Company Info: country, employee count, industry, region, etc.
TrendSetters found it helpful to match the feed criteria for sorting contacts with its existing sales process.
Wishlist clients = specific company names
Ideal Computer Software Clients = target industries
Sales-related website pages
Work With Us
Visit length = 15 minutes
TrendSetters also wants to know who is getting to the website via social media channels, so they created feeds for Facebook and Twitter.
It’s also possible to check on how well a particular piece of content marketing is, or isn’t, performing as a lead generator.
If sales team divide a market by products or geographical area, those divisions can also be used to create feeds.
4. Going Granular… or Not
TrendSetters uses a lead scoring process that gives a numeric value to different activities on its website—a certain number of points are required before a sales call is made.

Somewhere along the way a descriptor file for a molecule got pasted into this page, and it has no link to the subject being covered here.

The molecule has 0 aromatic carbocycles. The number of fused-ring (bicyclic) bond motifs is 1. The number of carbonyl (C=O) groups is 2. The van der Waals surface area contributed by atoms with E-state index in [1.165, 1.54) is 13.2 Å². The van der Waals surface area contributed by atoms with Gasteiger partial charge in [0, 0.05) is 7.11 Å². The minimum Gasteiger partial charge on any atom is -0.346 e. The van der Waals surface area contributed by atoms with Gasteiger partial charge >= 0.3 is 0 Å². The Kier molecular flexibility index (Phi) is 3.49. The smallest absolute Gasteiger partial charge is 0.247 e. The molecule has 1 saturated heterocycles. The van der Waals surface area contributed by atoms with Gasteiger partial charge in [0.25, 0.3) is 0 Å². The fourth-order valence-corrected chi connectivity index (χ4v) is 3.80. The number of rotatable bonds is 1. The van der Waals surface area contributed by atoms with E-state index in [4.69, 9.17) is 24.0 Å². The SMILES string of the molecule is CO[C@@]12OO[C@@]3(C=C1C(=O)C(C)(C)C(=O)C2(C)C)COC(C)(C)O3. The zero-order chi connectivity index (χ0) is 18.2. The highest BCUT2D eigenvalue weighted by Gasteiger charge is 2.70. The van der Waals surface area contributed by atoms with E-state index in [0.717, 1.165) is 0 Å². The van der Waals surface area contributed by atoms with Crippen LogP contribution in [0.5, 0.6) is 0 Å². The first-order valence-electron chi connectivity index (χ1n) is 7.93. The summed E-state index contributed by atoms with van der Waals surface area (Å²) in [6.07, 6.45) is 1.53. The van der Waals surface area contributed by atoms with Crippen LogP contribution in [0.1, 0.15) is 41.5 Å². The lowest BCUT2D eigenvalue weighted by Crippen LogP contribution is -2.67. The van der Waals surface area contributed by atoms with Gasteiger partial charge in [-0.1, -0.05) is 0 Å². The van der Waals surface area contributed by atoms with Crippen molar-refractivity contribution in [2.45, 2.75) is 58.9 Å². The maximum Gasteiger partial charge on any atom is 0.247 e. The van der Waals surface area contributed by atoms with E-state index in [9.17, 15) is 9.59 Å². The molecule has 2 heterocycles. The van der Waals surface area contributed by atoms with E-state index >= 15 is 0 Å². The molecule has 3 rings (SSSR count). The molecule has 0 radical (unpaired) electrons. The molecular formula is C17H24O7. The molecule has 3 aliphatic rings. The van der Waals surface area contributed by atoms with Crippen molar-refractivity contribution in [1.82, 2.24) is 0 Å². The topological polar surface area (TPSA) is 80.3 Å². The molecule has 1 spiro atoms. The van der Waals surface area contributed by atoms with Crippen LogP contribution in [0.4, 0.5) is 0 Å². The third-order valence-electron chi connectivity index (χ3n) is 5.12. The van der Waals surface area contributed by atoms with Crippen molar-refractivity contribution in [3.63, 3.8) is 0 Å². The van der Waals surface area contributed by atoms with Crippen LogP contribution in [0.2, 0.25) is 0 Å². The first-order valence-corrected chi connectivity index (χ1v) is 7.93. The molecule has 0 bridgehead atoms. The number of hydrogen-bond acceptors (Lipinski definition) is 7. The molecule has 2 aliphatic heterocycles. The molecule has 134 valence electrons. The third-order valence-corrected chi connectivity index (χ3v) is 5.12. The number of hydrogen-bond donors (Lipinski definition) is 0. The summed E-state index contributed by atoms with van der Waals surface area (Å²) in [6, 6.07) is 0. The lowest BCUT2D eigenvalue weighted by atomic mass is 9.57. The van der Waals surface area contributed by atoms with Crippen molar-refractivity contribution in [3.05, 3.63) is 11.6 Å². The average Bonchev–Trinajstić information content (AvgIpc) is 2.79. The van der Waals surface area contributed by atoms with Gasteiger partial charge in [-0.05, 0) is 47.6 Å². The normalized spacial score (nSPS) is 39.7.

But some companies look for certain qualities such as being in a specific industry (e.g., construction) or a certain size (e.g., over 100 employees). Here’s how those traits can be tracked to further segment the data in Leadfeeder.
First, you can create as many custom tags as you need for any record in Leadfeeder.
Tags can be used to tie companies to specific actions taken on your website, supporting the qualification process. Traits that might be used for tags can be defined about the target market, such as:
Industry: public relations
Size: too small but growing
Tags can also be used to assign a specific activity. One contact might require immediate action but others might be flagged as not yet meeting the necessary scoring level.